The dragons saw that the bodhisattva was possessed of a handsome and fine appearance, that he was a bearer of refined features and solemn deportment, and that he had been able to successfully pass through numerous difficulties in arriving at this place. They thought to themselves, "It is not the case that this is an ordinary man. It is certainly the case that he is a bodhisattva, a man possessed of much merit." They then immediately allowed him to advance directly to enter the palace. It had not been so long from the time when the mate of the dragon king had lost her son and so she continued as before to grieve and weep. She observed the arrival of the Bodhisattva. The mate of the dragon king possessed superknowledges and so knew that this was her son. [She was so affected by this realization that] milk flowed forth from her two breasts. She gave the order allowing him to sit down and then asked him, "You are my son. After you left me and you died, where were you reborn?"

The Bodhisattva was also able to know his previous lives. He knew that these were his parents and so replied, "I was reborn on the continent of Jambudvipa as a prince to the king of a great country. On account of feeling pity for the poverty-stricken people afflicted by the intense sufferings of hunger and cold who are therefore unable to enjoy their own freedom I have come here seeking the precious wish-fulfilling pearl."

His mother replied, "Your father wears this precious pearl as a crown. It would be difficult to acquire it. Surely he will take you into the treasury of jewels where he will certainly desire to give you whatever you desire. You should reply by saying, 'I have no need of any of the other various jewels. I only desire the precious pearl atop the head of the Great King. If I may receive such kindness I pray that you will bestow it upon me.' It may be that you can acquire it in this way."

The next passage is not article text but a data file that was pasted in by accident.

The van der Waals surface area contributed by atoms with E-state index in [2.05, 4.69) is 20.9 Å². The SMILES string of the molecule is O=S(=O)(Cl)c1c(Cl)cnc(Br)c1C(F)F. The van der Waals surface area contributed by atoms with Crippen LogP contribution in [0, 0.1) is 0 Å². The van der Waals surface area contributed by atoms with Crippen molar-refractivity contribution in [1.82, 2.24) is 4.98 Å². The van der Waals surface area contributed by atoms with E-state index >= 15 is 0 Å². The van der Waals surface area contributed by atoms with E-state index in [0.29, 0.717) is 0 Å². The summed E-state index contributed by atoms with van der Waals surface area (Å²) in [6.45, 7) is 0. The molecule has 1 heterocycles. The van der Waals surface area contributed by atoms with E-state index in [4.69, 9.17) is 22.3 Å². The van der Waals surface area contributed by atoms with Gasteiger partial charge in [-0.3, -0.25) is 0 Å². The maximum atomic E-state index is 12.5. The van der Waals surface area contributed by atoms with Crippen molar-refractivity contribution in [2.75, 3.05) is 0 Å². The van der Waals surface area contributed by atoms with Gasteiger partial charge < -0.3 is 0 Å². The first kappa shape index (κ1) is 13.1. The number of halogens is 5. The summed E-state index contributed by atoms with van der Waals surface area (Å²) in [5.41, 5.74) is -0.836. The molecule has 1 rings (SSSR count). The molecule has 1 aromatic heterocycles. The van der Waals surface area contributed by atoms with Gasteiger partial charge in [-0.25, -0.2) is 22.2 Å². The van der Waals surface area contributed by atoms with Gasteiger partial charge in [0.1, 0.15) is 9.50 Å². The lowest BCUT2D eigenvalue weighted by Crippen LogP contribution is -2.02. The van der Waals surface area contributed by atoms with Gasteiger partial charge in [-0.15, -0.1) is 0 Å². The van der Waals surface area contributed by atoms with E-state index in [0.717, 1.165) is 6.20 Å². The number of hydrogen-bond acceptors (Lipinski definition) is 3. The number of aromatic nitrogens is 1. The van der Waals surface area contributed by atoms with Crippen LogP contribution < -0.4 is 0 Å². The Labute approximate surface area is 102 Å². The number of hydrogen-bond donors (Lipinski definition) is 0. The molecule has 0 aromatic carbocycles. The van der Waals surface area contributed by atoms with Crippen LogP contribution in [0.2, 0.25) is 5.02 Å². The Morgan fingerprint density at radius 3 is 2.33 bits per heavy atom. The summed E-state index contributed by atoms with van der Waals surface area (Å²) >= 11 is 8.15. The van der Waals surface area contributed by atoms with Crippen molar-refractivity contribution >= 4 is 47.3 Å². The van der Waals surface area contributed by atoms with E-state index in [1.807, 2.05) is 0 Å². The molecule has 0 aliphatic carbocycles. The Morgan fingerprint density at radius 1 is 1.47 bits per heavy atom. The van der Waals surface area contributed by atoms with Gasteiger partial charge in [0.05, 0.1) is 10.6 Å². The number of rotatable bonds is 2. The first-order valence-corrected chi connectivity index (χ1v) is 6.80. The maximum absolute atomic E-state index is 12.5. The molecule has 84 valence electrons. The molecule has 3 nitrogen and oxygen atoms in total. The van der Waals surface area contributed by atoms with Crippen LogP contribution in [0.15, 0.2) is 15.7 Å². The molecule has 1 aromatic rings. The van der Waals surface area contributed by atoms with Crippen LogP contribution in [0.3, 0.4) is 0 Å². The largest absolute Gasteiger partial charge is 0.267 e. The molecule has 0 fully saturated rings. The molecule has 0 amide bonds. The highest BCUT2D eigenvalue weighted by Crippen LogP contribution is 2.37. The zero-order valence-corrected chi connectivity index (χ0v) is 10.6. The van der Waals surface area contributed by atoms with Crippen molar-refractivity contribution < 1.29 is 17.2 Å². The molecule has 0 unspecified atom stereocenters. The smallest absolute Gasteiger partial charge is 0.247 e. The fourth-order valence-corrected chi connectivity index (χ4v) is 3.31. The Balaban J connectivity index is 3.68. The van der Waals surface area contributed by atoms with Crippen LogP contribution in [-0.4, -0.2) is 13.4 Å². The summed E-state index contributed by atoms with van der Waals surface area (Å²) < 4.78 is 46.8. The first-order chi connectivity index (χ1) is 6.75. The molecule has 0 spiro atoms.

He then went to see his father. His father was overcome with nostalgia and delight and experienced boundless rejoicing. He thought with pity on his son's coming from afar, having to undergo extreme difficulties and now arriving at this place. He showed him his marvelous jewels and said, "I will give you whatever you want. Take whatever you need."

The Bodhisattva said, "I came from afar wishing to see the Great King. I am seeking to obtain the precious wish-fulfilling pearl on the King's head. If I may receive such kindness, may it be that you will bestow it upon me. If I am not given that then I have no need of any other thing."

The Dragon King replied, saying, "I have only this single pearl which I always wear as crown. The people of Jambudvipa possess only scant merit and are of such base character that they should not be allowed to see it."

The Bodhisattva replied, "It is on account of this that I have come from afar undergoing extreme difficulties and risking death. It is for the sake of the people of Jambudvipa who have only scant merit, who are poverty-stricken and possessed of base character. I wish to use the precious wish-fulfilling pearl to provide for them all that they desire so that I may then use the causes and conditions of the buddha way to teach and transform them."

The dragon king gave him the pearl and placed a condition on it by saying, "I will now give you this pearl. But when you are about to depart from the world you must first return it to me."

He replied, "With all respect, it shall be as the King instructs." When the Bodhisattva had acquired the pearl he flew up into space and with the ease of extending and withdrawing his arm, he instantly arrived in Jambudvipa.